By: Ilma Hasan
A blonde woman with bangs, sharply arched eyebrows and a scarf around her neck smiled in a photograph printed in the newspaper Daily World. It was taken in 1974, and is one of the many photos of former prostitute Xaviera Hollander found in an archive box titled “Prostitution” at the Tamiment Library in the New York University Archives. Hollander was a popular call girl working out of Times Square. She started her own brothel before being arrested by the New York Police Department on prostitution charges.
Apart from the folder with pictures and scribbled notes on Hollander, the Prostitution box had 52 other files. It was a collection of the research on the subject conducted Rosalyn Baxter and Linda Gordon, feminists and historians of the women’s liberation movement in New York in the 60s and 70s.
Times Square was the hub of crime and prostitution at that time, and I wanted to see documents telling what happened to the people who worked there in the process of the area’s later clean-up. So before heading to the New York Municipal Archive on Chambers Street to see what happened on the administrative end of the transformation, I visited the New York University Archives which had files on unions and social groups that worked for the rights of those employed in Times Square.
I had called Tamiment Library at NYU in advance asking about the papers that I wanted. They were all offsite and would take one or two business days to arrive.
“What are you looking for?” Danielle Nista, the reference associate at the library asked me on the phone. When I told her the story, she said, “You know what? Since this is your first time, come anyway. I’m sure we can find something that would pique your interest.”
An hour later, I was at the archives on the tenth floor of NYU’s Elmer Holmes Bobst Library going through Baxter and Gordon’s research.
The box had photographs, letters and memos written by women activists from scores of groups based out of New York City. It was fascinating to see the language used by feminists at the time. They wrote about how they are being called radical for their ideas and their work. They had set up hotline numbers for sexual assault survivors, with separate treatment for varying degrees of trauma. They provided counseling and a legal team for survivors who wanted to pursue a case in court. During hearings, activists would turn up in large numbers in solidarity with sexual assault survivors and women arrested on prostitution charges.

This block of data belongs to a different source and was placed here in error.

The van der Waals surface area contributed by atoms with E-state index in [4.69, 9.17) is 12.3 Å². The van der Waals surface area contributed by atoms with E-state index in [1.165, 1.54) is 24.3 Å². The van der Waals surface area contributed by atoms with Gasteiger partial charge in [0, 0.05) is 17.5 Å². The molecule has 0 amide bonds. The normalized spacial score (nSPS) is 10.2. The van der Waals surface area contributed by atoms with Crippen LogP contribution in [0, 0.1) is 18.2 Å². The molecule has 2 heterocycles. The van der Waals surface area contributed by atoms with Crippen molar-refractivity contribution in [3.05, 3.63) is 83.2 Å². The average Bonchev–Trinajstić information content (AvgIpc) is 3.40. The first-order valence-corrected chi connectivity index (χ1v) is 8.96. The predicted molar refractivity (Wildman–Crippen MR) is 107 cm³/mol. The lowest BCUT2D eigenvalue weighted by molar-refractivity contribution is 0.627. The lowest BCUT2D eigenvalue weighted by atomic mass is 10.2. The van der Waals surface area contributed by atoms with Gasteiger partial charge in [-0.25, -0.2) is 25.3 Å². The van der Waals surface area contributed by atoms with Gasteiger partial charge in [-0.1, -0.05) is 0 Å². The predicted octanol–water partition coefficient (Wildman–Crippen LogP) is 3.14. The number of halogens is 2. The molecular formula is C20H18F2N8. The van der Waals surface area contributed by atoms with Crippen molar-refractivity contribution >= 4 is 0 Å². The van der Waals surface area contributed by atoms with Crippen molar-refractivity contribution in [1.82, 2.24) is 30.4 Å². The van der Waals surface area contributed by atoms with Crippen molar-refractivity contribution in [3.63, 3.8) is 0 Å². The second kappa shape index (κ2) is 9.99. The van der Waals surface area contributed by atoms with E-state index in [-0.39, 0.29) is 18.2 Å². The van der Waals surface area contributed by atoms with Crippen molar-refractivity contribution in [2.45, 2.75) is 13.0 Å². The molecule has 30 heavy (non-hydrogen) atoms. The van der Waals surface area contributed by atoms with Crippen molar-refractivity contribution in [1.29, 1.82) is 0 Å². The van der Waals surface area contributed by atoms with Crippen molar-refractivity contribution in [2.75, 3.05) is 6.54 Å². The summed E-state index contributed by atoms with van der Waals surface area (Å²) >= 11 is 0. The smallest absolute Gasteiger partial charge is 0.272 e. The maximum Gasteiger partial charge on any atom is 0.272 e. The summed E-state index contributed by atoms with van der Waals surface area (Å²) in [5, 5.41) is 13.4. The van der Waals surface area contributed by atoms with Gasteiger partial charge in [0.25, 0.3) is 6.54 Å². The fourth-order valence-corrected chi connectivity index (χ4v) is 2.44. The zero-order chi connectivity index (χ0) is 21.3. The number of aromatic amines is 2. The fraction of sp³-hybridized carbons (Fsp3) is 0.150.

There were Conferences on Prostitution. And pamphlets addressing common myths of rape, in which I found an interesting note written on top in blue ink that said “definite parallels between lynching and rape.”
There were photographs of activists standing with placards that read, “Jail is no solution. Jobs and Housing will stop Prostitution” and “Arrest the Pimps.” At the back of one such photo, Baxter or Gordon had scribbled, “1971. Demand for bail for 2 women denied bail by Judge in prostitution arrested in NYC.” It was a photo of two activists protesting outside the courthouse after a judge had denied bail to two women arrested on prostitution charges.
Hours later, I realized that I had gone through all 52 files in the box, including those that weren’t remotely associated with what I had come searching for.
The next day I went with greater focus – I would look at New York Hotel and Motel Trade records. Were hotels benefiting from the prostitution business? What happened to the ones that had families and businesses as their clientele?
While skimming though the records, I came across Dixie Hotel on 43rd Street, which was going out of business starting in the mid-60s owing to the growing crime rate in Times Square.
I found letters written by Dixie’s management laying off employees because of losses. The management had also written to the Hotel Association stating the reasons behind the hotel’s dwindling business, the primary one being that the ‘family-type hotel’ was no longer attracting the usual crowd because of what happened on the streets outside the door. Going through several other records like this, I realized that this was not an anomaly. Many workers suffered the same fate in the late 70s. I was also able to get the names of employees who had been laid off and may be potential interviewees. The picture of the people of Times Square was beginning to come into focus.